• On 2022-05-19 I've added 100GB storage so it go up, but was still consumed
  • Then I've eventually deleted the old data, which freed the space and the free space consumption have stopped.

I've found some query to calculate the size of temporary files:

SELECT datname, temp_files AS "Temporary files",
       temp_bytes AS "Size of temporary files",
       pg_size_pretty(temp_bytes) as "GB"
FROM pg_stat_database;
    datname      | Temporary files | Size of temporary files |   GB
-----------------+-----------------+-------------------------+---------
 template0       |               0 |                       0 | 0 bytes
 template1       |               0 |                       0 | 0 bytes
 postgres        |               0 |                       0 | 0 bytes
 MyDb            |           10707 |            217424405880 | 202 GB
 rdsadmin        |               0 |                       0 | 0 bytes

After a few days after the crash I've found some super complicated query to calculate bloat:

\set bloat 'SELECT tablename as table_name, ROUND(CASE WHEN otta=0 THEN 0.0 ELSE sml.relpages/otta::numeric END,1) AS table_bloat, CASE WHEN relpages < otta THEN ''0'' ELSE pg_size_pretty((bs*(sml.relpages-otta)::bigint)::bigint) END AS table_waste, iname as index_name, ROUND(CASE WHEN iotta=0 OR ipages=0 THEN 0.0 ELSE ipages/iotta::numeric END,1) AS index_bloat, CASE WHEN ipages < iotta THEN ''0'' ELSE pg_size_pretty((bs*(ipages-iotta))::bigint) END AS index_waste FROM ( SELECT schemaname, tablename, cc.reltuples, cc.relpages, bs, CEIL((cc.reltuples*((datahdr+ma- (CASE WHEN datahdr%ma=0 THEN ma ELSE datahdr%ma END))+nullhdr2+4))/(bs-20::float)) AS otta, COALESCE(c2.relname,''?'') AS iname, COALESCE(c2.reltuples,0) AS ituples, COALESCE(c2.relpages,0) AS ipages, COALESCE(CEIL((c2.reltuples*(datahdr-12))/(bs-20::float)),0) AS iotta FROM ( SELECT ma,bs,schemaname,tablename, (datawidth+(hdr+ma-(case when hdr%ma=0 THEN ma ELSE hdr%ma END)))::numeric AS datahdr, (maxfracsum*(nullhdr+ma-(case when nullhdr%ma=0 THEN ma ELSE nullhdr%ma END))) AS nullhdr2 FROM ( SELECT schemaname, tablename, hdr, ma, bs, SUM((1-null_frac)*avg_width) AS datawidth, MAX(null_frac) AS maxfracsum, hdr+( SELECT 1+count(*)/8 FROM pg_stats s2 WHERE null_frac<>0 AND s2.schemaname = s.schemaname AND s2.tablename = s.tablename) AS nullhdr FROM pg_stats s, ( SELECT (SELECT current_setting(''block_size'')::numeric) AS bs, CASE WHEN substring(v,12,3) IN (''8.0'',''8.1'',''8.2'') THEN 27 ELSE 23 END AS hdr, CASE WHEN v ~ ''mingw32'' THEN 8 ELSE 4 END AS ma FROM (SELECT version() AS v) AS foo) AS constants GROUP BY 1,2,3,4,5) AS foo) AS rs JOIN pg_class cc ON cc.relname = rs.tablename JOIN pg_namespace nn ON cc.relnamespace = nn.oid AND nn.nspname = rs.schemaname AND nn.nspname <> ''information_schema'' LEFT JOIN pg_index i ON indrelid = cc.oid LEFT JOIN pg_class c2 ON c2.oid = i.indexrelid) AS sml ORDER BY CASE WHEN relpages < otta THEN 0 ELSE bs*(sml.relpages-otta)::bigint END DESC;'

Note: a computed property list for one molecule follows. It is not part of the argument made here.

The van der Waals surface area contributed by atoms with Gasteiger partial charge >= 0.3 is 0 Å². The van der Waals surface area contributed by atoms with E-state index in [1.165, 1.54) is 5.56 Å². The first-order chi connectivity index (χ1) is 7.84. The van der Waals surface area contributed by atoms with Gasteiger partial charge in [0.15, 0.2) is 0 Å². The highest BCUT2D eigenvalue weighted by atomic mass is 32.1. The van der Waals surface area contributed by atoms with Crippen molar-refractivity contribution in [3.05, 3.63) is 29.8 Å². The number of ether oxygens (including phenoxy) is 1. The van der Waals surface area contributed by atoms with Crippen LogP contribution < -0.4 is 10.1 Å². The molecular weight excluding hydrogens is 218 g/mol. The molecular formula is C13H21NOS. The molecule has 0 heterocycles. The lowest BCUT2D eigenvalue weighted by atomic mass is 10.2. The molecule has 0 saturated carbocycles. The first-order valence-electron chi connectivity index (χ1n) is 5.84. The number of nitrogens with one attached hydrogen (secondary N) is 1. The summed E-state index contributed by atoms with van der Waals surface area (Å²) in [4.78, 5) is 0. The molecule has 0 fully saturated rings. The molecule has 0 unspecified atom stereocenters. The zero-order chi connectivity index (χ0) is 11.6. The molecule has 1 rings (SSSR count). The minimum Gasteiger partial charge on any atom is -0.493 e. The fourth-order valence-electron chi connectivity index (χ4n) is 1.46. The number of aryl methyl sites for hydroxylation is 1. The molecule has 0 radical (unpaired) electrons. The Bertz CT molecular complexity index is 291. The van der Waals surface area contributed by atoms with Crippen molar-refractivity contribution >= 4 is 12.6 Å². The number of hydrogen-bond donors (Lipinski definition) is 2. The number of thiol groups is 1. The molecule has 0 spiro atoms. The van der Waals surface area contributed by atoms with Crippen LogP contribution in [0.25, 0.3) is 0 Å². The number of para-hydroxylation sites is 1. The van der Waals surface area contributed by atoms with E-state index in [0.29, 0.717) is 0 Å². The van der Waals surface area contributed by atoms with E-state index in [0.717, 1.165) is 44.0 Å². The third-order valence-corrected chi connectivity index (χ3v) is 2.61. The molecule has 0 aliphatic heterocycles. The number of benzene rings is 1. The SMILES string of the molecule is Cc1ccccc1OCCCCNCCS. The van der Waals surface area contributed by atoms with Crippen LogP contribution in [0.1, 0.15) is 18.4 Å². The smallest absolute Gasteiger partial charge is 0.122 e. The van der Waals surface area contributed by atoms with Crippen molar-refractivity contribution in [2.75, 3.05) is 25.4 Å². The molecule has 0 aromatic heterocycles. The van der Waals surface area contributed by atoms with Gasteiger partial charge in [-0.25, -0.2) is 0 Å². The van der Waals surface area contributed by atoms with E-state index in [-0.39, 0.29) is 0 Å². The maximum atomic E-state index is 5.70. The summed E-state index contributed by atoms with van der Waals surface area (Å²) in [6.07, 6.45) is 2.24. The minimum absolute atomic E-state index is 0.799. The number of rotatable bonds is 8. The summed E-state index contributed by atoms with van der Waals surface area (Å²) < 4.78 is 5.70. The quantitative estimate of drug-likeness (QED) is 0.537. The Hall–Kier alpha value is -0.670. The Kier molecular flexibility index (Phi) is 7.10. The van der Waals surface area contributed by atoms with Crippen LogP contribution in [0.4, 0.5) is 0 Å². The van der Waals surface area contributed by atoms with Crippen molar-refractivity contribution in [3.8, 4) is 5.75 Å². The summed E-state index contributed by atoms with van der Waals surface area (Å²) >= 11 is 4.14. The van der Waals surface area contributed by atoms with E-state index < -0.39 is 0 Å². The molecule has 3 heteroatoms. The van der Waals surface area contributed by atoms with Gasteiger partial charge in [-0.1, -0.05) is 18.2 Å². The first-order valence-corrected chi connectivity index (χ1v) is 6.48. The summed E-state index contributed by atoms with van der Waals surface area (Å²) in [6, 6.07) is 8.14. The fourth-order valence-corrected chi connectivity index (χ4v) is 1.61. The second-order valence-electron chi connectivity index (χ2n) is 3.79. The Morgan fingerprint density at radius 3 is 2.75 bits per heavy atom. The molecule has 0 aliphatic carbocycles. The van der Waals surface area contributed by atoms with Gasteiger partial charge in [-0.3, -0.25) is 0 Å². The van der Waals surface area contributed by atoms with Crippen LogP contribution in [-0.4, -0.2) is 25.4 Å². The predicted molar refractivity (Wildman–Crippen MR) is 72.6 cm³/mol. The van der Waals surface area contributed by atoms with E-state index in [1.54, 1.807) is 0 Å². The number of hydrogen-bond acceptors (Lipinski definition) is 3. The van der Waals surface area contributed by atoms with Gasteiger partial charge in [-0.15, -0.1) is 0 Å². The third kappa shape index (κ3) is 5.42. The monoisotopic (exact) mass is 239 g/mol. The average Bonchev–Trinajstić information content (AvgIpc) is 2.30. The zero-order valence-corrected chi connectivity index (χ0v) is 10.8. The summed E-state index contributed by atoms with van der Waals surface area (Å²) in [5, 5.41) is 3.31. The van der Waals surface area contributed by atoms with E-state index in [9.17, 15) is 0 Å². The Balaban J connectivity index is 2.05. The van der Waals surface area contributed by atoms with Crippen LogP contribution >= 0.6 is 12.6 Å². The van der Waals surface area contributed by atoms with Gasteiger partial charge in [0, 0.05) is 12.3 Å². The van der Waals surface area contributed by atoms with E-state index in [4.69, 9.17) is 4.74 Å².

MyDB=> :bloat
      table_name  | table_bloat | table_waste |                      index_name                      | index_bloat | index_waste
------------------+-------------+-------------+------------------------------------------------------+-------------+-------------
 scheduled_events |        12.1 | 20 GB       | scheduled_events_by_processed_effective_datetime_idx |         3.5 | 2502 MB
 scheduled_events |        12.1 | 20 GB       | scheduled_events_pkey                                |         0.5 | 0
 scheduled_events |        12.1 | 20 GB       | scheduled_events_by_schedule_idx                     |         3.7 | 2701 MB

I'm not sure if it's helpful but here's Transaction Logs Disk Usage from the period. Transaction Logs Disk usage

I've got a snapshot of the database, so can provide more information if needed.

3
  • You say rows are never deleted, deletes are deadlocking, and deletes finally succeed. I don't know what to think.
    – jjanes
    May 28, 2022 at 12:03
  • I would say it is most likely a bug in your app caused it to endlessly insert rows that were immediately ready to be processed again.
    – jjanes
    May 28, 2022 at 12:06
  • @jjanes Thanks for comments. The rows are never deleted by the app. The delete that succeeded was done manually by me. The rows are not inserted endlessly, but only when they failed processing and with effective_datetime in the future. The app logic in this part had no changes for at least a year.
    – pwojnowski
    May 29, 2022 at 15:38

1 Answer 1

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Do take a look into the size of log files stored in the RDS instance. I faced such an issue where our DB size was 250GB but it autoscaled up to 1TB as we were logging all queries (log_statement) and the retention period of these log files was 3 days. Then we tuned the parameters log_statement and rds.log_retention_period to reduce and clear log files from the RDS instance. Got it backed up daily in CloudWatch.